Jordan is a pillar of stability in a volatile, fragile and conflict-affected region. But it is struggling to cope with the strain of hosting around 650,000 registered Syrian refugees since the start of the Syria crisis and a growing threat from Daesh and other extremist groups. Jordan historically has been dependent on high levels of aid and it has become even more aid dependent since the start of the Syria Crisis in 2011 with its economic growth rate slowing significantly.

According to the World Bank Jordan’s economy remains sluggish as growth slowed down in 2016 for the second year in a row — to an estimated 2 percent from 2.4 percent in 2015 — as geopolitical repercussions take a toll and as reflected in worsening labor market indicators. Economic growth is expected to marginally improve to an estimated 2.6 percent average over 2017-2019 anticipating improvements in tourism, exports, and the impact of investment climate reforms. Inflationary pressures appear after two years of deflation. Fiscal consolidation and monetary policy tightening are expected to continue.

BERF work in Jordan

BERF has completed one project in Jordan, which is Business Environment Reform diagnostic completed in 2017.

BERF Jordan Projects

  1. Jordan Business Environment Reform Assessment December 2017

World Bank Doing Business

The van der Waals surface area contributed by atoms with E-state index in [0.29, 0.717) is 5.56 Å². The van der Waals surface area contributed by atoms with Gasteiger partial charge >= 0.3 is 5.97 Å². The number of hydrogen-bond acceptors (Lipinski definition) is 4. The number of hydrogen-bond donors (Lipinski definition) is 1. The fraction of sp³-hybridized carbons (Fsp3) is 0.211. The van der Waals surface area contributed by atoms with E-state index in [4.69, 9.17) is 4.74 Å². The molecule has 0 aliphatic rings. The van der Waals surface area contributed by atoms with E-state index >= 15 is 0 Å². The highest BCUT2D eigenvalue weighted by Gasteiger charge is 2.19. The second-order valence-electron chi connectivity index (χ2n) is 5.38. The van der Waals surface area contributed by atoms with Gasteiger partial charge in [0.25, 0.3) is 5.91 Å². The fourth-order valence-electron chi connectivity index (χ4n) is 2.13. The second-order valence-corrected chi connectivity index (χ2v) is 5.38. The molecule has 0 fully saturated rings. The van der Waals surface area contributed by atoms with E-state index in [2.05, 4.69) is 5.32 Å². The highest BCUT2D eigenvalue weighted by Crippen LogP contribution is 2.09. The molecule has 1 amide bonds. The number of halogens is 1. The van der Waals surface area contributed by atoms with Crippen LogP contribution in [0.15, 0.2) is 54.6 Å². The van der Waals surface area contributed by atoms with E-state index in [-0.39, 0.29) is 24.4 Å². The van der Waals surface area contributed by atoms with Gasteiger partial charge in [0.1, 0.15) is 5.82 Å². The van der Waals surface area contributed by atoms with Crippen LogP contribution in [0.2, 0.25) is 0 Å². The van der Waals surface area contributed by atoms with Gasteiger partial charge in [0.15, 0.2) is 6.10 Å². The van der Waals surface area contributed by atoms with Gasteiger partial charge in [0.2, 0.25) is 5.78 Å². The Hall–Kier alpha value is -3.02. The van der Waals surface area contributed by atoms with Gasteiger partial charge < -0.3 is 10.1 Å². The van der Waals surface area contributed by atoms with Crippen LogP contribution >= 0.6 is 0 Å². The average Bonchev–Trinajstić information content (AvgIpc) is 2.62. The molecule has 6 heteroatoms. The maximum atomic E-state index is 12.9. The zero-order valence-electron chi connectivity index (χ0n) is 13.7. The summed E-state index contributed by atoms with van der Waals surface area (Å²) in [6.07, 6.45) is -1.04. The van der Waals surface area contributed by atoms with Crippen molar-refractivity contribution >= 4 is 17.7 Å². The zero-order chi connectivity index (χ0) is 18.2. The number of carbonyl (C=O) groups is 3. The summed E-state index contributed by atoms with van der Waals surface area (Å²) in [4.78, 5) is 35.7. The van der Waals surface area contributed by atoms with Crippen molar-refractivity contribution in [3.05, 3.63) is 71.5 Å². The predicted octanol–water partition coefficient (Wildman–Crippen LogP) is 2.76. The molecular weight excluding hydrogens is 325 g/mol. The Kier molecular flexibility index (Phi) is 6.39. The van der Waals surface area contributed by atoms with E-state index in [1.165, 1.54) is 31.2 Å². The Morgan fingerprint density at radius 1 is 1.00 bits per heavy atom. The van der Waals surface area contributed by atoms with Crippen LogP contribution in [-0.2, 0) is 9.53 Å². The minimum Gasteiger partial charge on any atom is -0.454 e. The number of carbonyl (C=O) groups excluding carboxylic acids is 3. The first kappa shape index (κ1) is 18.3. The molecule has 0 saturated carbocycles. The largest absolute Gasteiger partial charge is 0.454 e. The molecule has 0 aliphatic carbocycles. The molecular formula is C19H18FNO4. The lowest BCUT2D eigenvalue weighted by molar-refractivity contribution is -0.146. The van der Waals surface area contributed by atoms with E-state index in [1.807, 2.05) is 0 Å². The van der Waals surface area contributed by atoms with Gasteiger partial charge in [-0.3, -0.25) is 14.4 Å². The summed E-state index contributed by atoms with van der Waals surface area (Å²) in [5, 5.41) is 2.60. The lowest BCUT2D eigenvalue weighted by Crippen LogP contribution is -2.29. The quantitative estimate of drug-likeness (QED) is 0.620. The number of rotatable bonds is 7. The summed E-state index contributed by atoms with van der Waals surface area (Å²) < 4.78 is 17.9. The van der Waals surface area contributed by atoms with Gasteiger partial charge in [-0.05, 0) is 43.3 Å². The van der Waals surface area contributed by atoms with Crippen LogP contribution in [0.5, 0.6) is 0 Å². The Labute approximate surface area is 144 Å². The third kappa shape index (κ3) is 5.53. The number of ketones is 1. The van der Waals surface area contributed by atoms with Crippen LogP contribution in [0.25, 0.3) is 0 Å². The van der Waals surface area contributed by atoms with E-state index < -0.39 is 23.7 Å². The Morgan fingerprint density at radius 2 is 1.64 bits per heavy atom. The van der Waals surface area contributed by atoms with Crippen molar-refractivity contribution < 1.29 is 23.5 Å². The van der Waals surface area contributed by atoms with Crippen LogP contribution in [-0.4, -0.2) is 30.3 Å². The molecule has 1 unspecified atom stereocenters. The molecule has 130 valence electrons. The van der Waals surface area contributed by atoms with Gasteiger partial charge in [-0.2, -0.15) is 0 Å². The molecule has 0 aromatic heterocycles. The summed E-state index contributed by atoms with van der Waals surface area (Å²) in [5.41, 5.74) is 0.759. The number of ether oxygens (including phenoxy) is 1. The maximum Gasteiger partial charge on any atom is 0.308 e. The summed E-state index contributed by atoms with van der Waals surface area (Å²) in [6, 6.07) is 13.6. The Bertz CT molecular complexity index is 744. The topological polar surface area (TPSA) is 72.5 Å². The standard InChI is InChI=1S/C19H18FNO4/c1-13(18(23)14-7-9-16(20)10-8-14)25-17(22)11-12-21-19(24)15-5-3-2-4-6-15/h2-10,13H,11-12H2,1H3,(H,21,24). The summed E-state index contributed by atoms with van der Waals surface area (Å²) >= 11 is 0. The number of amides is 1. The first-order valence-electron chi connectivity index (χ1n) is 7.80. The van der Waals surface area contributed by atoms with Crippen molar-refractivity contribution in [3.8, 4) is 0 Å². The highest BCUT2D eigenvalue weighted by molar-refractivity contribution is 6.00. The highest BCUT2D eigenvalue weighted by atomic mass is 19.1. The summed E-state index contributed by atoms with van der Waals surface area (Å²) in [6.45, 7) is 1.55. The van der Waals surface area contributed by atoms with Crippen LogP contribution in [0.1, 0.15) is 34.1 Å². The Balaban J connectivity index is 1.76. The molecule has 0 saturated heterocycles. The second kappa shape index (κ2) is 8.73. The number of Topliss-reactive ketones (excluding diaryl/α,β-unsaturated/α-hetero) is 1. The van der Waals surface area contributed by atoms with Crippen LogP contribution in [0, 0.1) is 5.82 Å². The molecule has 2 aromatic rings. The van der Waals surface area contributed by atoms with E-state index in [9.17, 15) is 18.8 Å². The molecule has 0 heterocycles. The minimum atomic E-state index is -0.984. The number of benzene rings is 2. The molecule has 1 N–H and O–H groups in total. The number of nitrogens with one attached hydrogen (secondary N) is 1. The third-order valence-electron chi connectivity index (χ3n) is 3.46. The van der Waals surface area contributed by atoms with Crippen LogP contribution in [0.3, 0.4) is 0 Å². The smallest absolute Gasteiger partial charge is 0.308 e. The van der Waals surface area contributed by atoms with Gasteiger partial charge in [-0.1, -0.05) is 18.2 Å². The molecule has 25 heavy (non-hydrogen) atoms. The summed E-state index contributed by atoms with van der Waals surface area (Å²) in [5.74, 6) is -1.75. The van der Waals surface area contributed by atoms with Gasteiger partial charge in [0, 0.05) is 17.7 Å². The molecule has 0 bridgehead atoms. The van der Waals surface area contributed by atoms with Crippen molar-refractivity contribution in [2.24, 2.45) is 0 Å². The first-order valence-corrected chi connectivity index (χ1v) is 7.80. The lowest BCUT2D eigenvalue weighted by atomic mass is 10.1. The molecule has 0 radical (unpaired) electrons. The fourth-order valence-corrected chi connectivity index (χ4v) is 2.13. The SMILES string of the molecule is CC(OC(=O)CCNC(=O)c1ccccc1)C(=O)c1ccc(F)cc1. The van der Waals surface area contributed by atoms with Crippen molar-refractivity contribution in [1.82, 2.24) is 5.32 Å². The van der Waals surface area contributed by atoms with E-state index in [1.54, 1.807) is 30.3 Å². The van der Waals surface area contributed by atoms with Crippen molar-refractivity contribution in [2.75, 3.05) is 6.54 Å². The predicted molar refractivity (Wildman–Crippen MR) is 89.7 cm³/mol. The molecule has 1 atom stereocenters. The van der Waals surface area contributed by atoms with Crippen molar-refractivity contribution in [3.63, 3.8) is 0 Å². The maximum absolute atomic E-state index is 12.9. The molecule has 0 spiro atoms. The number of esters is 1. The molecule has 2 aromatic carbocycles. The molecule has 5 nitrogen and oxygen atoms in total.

Jordan ranked 103 on the Doing Business Ranking in 2018.  The distance to frontier score of 60.58 is significantly ahead of the regional average score of 56.72 for Middle East and North Africa.  Jordan’s score also improved from 2017.  Jordan improved access to credit information by establishing a new credit bureau in the past year. This led to a major improvement in the sub-indicator for getting credit which increased from a score of zero to a score of 25.

DFID Jordan Strategy

Humanitarian assistance: The UK will continue to provide a range of humanitarian support to the most vulnerable Syrian and Palestinian refugees. The UK is challenging United Nations (UN) agencies to reform and ensure they deliver effectively for the world’s most vulnerable and are value for money for the UK tax payer.

Basic services: The UK is helping up to 267,000 Syrian and Jordanian children gain a decent education in 2018/19, contributing to the goal that every Syrian and Jordanian child has access to quality education.

Economic development: The UK is supporting the government of Jordan to provide work permits for around 130,000 Syrian refugees and help Jordan to increase private sector-led growth, job creation and trade; and support infrastructure development in municipalities that are hosting refugees